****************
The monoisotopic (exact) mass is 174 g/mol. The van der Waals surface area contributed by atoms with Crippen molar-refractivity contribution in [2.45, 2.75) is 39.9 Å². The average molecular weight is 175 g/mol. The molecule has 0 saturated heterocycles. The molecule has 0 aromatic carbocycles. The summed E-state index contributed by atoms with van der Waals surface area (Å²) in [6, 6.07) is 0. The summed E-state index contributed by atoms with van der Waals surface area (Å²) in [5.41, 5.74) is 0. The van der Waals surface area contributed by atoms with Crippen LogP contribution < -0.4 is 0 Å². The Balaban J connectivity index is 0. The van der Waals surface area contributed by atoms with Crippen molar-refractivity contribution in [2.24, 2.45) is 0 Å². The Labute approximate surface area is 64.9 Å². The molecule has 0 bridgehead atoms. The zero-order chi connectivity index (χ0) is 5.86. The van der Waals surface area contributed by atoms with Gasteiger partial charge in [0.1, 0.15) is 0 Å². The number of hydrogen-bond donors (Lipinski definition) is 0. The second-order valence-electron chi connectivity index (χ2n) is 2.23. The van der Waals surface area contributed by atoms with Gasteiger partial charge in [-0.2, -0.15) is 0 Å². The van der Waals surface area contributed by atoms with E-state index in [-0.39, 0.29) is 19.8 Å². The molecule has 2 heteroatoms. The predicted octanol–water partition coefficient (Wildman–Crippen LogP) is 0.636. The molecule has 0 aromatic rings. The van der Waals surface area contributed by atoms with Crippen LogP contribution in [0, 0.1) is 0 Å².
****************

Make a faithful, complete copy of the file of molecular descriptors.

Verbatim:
The monoisotopic (exact) mass is 174 g/mol. The van der Waals surface area contributed by atoms with Crippen molar-refractivity contribution in [2.45, 2.75) is 39.9 Å². The average molecular weight is 175 g/mol. The molecule has 0 saturated heterocycles. The molecule has 0 aromatic carbocycles. The summed E-state index contributed by atoms with van der Waals surface area (Å²) in [6, 6.07) is 0. The summed E-state index contributed by atoms with van der Waals surface area (Å²) in [5.41, 5.74) is 0. The van der Waals surface area contributed by atoms with Crippen LogP contribution < -0.4 is 0 Å². The Balaban J connectivity index is 0. The van der Waals surface area contributed by atoms with Crippen molar-refractivity contribution in [2.24, 2.45) is 0 Å². The Labute approximate surface area is 64.9 Å². The molecule has 0 bridgehead atoms. The zero-order chi connectivity index (χ0) is 5.86. The van der Waals surface area contributed by atoms with Gasteiger partial charge in [0.1, 0.15) is 0 Å². The number of hydrogen-bond donors (Lipinski definition) is 0. The second-order valence-electron chi connectivity index (χ2n) is 2.23. The van der Waals surface area contributed by atoms with Gasteiger partial charge in [-0.2, -0.15) is 0 Å². The van der Waals surface area contributed by atoms with E-state index in [-0.39, 0.29) is 19.8 Å². The molecule has 2 heteroatoms. The predicted octanol–water partition coefficient (Wildman–Crippen LogP) is 0.636. The molecule has 0 aromatic rings. The van der Waals surface area contributed by atoms with Crippen LogP contribution in [0, 0.1) is 0 Å².